2. Stops me getting hounded. – After long journeys I’m pretty ratty all I want is a smoke in piece, So I get so frustrated with taxi drivers hounding me. With having done some research I can make a beeline to my choice of transport without getting hassled.
  3. Safety. – No matter how long I’ve traveled or how savvy I am traveling there are countries that are dangerous.
  4. So I don’t get stuck or lost. – Nothing can be worse than arriving in a new destination and getting stuck or lost because you didn’t check a bus timetable, or don’t understand it.

TIP: Google your route, have a screen shot of it or a physical map and make sure the driver follows the quickest route. 

TIP: Check bus schedules online before hand. 

TIP: Check if there are other options – Taxi’s, Tuk-tuks, shuttles, buses or metro systems.

TIP: Ask hostel if they can arrange a pickup.

This doesn’t have to be an in-depth research, I will simply look into the best method, check bus or train timetables, check prices, what taxi is official, if there’s tuk tuks or uber running in that country. All I need to know is which is the cheapest, quickest but safest method. And I will check if my hostel does a shuttle. (I Will cover taxis, and transport options and haggling with drivers in more detail in a future post.)

And this is how I go about researching my solo budget travel trips, is there anything you do differently when planning a trip? Did you find anything helpful ? Drop me a comment below to let me know what you thought of this post.

Don’t forget to check out Part 1 if you haven’t already 😀

planning a solo budget travel trip

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  1. I can see loads of really sound advice in this post that comes from years of travelling. There are so many small things that are easy to forget about. My favourite is to check the bus info before you get to your destination so that you don’t get lost. This is a great list to use when you are travelling.

  2. Reading everything that you included on that list makes me realize how much there is to travelling, not just travelling solo. And miraculously, it all comes together like clockwork when we make a list. The key is planning.

  3. That’s a great and comprehensive list. I like what you say about sussing out your onward transit options. I managed to forget that once in New York, which wasn’t my smartest move.

    We’ve had the need to use our travel insurance twice, and are mighty glad that we had it. They weren’t serious issues, but one could have been (palpitations caused by way too much caffeine in Chicago!), and it was good to know everything was covered.
    Bernadette Jackson recently posted…London Calling: A Day Exploring Fascinating Shad ThamesMy Profile

  4. These are great tips for travelers! Agree that taxis can be the ones that scam the most! We left a month ago to travel Asia as a couple and the first thing getting off at the airport in Beijing was a taxi scam. But, we’ve discovered that we save the most money using Uber when possible. Need to try Grab one day. And never getting an unregistered taxi at the airport ever again!

  5. Very comprehensive list of tips! The biggest challenge for me is the airfare, though I’ve already become an expert in booking cheap flights since I’ve been a frequent traveler since 4 years ago and, now, I’m a long-term traveler. I prefer hostels most of time, not only because they’re way cheaper, but also because I meet exciting travelers there. I don’t mind long layovers because I enjoy drinking coffee, reading books, and writing when I have plenty of free time.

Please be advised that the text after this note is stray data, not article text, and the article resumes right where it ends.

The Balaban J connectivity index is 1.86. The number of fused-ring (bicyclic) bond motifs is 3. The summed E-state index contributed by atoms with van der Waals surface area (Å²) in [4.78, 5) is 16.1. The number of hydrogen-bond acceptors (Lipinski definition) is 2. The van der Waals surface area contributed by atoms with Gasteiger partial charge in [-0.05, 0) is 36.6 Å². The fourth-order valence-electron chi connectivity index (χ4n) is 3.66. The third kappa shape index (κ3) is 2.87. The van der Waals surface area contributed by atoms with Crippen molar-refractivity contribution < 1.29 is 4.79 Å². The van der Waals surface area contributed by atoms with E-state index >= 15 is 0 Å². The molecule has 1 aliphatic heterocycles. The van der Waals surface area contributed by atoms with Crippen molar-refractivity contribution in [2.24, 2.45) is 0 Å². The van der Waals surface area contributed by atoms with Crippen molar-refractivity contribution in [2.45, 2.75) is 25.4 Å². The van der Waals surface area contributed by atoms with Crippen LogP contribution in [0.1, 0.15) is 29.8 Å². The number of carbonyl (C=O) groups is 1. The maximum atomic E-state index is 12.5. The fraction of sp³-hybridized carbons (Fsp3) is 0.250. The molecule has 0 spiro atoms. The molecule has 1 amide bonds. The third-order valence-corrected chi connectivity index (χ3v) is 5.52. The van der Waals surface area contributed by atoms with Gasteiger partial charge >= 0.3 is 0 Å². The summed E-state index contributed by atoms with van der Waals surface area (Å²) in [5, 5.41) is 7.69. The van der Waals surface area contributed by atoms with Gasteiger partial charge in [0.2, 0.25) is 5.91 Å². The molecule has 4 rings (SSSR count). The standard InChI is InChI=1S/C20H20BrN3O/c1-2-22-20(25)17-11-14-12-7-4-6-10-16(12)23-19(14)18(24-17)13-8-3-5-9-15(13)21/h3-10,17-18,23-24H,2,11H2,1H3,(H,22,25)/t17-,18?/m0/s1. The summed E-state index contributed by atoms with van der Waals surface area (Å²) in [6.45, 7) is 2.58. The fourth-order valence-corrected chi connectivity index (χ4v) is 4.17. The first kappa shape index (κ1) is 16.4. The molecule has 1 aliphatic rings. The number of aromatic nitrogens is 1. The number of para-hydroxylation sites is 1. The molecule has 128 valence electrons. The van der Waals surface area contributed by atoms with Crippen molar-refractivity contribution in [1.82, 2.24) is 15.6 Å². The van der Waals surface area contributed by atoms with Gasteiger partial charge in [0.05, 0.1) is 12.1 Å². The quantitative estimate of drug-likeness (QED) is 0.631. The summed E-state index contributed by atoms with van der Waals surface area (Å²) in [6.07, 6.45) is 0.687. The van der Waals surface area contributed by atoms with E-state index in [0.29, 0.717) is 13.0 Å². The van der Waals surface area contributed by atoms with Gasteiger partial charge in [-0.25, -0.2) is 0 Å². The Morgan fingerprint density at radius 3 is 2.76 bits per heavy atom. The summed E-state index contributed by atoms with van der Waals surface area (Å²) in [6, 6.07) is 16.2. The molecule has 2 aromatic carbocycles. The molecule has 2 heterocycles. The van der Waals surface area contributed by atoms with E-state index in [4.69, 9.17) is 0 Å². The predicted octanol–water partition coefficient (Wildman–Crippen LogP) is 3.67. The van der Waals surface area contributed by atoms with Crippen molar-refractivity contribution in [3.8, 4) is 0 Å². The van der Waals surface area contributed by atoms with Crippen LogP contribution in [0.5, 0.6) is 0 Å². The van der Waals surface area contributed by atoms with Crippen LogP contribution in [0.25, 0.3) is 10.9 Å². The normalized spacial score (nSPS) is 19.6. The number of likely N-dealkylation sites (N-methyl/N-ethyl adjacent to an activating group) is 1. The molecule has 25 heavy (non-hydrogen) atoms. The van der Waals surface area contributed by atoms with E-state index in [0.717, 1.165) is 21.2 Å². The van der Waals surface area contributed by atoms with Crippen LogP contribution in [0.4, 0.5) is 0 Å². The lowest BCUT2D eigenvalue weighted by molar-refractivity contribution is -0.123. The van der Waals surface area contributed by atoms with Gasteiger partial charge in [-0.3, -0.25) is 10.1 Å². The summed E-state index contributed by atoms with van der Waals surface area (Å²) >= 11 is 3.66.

Rye Santiago recently posted…I Quit My Job in Pursuit of a Bigger LifeMy Profile

  6. Fantastic and detailed tips. We also love for planning our family travel accommodations as they offer so much more than just hotels. I also love your point about ensuring you know how to get from A to B once you arrive, so many of us get overwhelmed trying to figure that out on the spot, so being prepared is a great advance idea! (And I’m still working on getting my packing down)

  7. Helpful tips! I totally agree about doing lots of research for flights. It can be so tempting to book the first cheap flight you find, but I’m really starting to love long layovers. In fact, if I have the time, I will stay an extra night in a layover city to break up my trip.

  8. Loads of great tips in there for new travelers! It took me so long mastering the art of packing lightly, but it’s really the best of tips when you have only a carry on, soooo much cheaper to travel that way!

  9. This is really extensive and detailed post with very good tips on planning solo travel. I have travelled solo within my country a few times. Don’t know how the international experience would be. But will keep these tips in mind for when it happens.

  10. We already use Skyscanner but Travel Supermarket is a nice tip. We have never done travel insurance. Thanks!

  11. This is the ultimate guide for a person taking their first solo adventure – and it’s only the second half! I would recommend this to anyone nervously planning that experience. It’s so true to have digital and hard copies of documents. I also make copies to leave with someone I trust at home (my parents and my in-laws both have copies of our important documents. Just to be safe.

  12. I feel like a doofus, but I literally never thought of how important it is to have a digital copy of your passport/ID as a just in case measure. These are all great tips, from the basic to the “I bet that’s the voice of experience speaking”, and a fun read, even for those of us who aren’t backpackers ?
    Meagan recently posted…Exploring Johnston Canyon’s Secret CaveMy Profile

  13. Your tips are super insightful, especially for those who wish to travel solo. This is really a one stop guide. Backpacking sure isn’t easy and finding the right hostel can be so taxing! Love the way you have explained the importance of travel insurance and how to book return flights that help save money and allow date changes!